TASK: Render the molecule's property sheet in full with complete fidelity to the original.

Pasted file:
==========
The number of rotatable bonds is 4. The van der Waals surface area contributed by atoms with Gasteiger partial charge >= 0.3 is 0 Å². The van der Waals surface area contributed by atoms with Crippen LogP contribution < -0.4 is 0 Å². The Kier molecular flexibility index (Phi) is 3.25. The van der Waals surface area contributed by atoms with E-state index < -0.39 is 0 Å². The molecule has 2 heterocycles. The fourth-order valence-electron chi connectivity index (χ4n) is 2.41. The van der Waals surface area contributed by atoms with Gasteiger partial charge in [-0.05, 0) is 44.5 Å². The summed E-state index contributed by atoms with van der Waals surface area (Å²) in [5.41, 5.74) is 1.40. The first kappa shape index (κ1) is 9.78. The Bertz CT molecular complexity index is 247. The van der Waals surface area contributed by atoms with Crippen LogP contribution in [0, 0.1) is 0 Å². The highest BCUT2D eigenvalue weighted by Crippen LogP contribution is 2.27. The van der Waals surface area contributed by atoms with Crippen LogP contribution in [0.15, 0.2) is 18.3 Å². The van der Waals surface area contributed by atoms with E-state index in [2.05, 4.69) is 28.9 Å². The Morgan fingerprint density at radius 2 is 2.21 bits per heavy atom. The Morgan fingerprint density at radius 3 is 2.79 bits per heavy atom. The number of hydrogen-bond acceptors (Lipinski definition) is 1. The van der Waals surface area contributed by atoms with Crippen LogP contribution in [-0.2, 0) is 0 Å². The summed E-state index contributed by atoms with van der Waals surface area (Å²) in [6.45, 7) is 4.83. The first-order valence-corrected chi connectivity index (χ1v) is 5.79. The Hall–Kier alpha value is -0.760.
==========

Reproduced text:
The number of rotatable bonds is 4. The van der Waals surface area contributed by atoms with Gasteiger partial charge >= 0.3 is 0 Å². The van der Waals surface area contributed by atoms with Crippen LogP contribution < -0.4 is 0 Å². The Kier molecular flexibility index (Phi) is 3.25. The van der Waals surface area contributed by atoms with E-state index < -0.39 is 0 Å². The molecule has 2 heterocycles. The fourth-order valence-electron chi connectivity index (χ4n) is 2.41. The van der Waals surface area contributed by atoms with Gasteiger partial charge in [-0.05, 0) is 44.5 Å². The summed E-state index contributed by atoms with van der Waals surface area (Å²) in [5.41, 5.74) is 1.40. The first kappa shape index (κ1) is 9.78. The Bertz CT molecular complexity index is 247. The van der Waals surface area contributed by atoms with Crippen LogP contribution in [0, 0.1) is 0 Å². The highest BCUT2D eigenvalue weighted by Crippen LogP contribution is 2.27. The van der Waals surface area contributed by atoms with Crippen LogP contribution in [0.15, 0.2) is 18.3 Å². The van der Waals surface area contributed by atoms with E-state index in [2.05, 4.69) is 28.9 Å². The Morgan fingerprint density at radius 2 is 2.21 bits per heavy atom. The Morgan fingerprint density at radius 3 is 2.79 bits per heavy atom. The number of hydrogen-bond acceptors (Lipinski definition) is 1. The van der Waals surface area contributed by atoms with Crippen LogP contribution in [-0.2, 0) is 0 Å². The summed E-state index contributed by atoms with van der Waals surface area (Å²) in [6.45, 7) is 4.83. The first-order valence-corrected chi connectivity index (χ1v) is 5.79. The Hall–Kier alpha value is -0.760.